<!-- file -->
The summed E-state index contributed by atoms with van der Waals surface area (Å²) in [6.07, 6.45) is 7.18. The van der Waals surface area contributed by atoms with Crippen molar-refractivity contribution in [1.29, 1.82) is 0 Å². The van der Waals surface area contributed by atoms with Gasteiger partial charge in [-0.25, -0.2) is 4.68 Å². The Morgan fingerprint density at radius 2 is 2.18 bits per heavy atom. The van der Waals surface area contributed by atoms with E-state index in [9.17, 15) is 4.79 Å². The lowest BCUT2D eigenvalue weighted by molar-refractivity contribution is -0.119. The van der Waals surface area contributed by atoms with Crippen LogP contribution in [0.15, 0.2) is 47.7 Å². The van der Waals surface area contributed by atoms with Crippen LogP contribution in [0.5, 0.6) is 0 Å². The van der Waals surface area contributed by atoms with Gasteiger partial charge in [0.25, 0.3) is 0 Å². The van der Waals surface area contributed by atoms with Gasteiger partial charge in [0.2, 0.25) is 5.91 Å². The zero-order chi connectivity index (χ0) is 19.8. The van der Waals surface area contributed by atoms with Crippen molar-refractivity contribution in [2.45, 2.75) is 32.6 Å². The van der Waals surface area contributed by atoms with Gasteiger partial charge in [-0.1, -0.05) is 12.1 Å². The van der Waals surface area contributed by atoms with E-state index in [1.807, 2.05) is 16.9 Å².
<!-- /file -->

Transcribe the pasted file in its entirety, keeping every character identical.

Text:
The summed E-state index contributed by atoms with van der Waals surface area (Å²) in [6.07, 6.45) is 7.18. The van der Waals surface area contributed by atoms with Crippen molar-refractivity contribution in [1.29, 1.82) is 0 Å². The van der Waals surface area contributed by atoms with Gasteiger partial charge in [-0.25, -0.2) is 4.68 Å². The Morgan fingerprint density at radius 2 is 2.18 bits per heavy atom. The van der Waals surface area contributed by atoms with E-state index in [9.17, 15) is 4.79 Å². The lowest BCUT2D eigenvalue weighted by molar-refractivity contribution is -0.119. The van der Waals surface area contributed by atoms with Crippen LogP contribution in [0.15, 0.2) is 47.7 Å². The van der Waals surface area contributed by atoms with Crippen LogP contribution in [0.5, 0.6) is 0 Å². The van der Waals surface area contributed by atoms with Gasteiger partial charge in [0.25, 0.3) is 0 Å². The van der Waals surface area contributed by atoms with Gasteiger partial charge in [0.2, 0.25) is 5.91 Å². The zero-order chi connectivity index (χ0) is 19.8. The van der Waals surface area contributed by atoms with Crippen molar-refractivity contribution in [2.45, 2.75) is 32.6 Å². The van der Waals surface area contributed by atoms with Gasteiger partial charge in [-0.1, -0.05) is 12.1 Å². The van der Waals surface area contributed by atoms with E-state index in [1.807, 2.05) is 16.9 Å².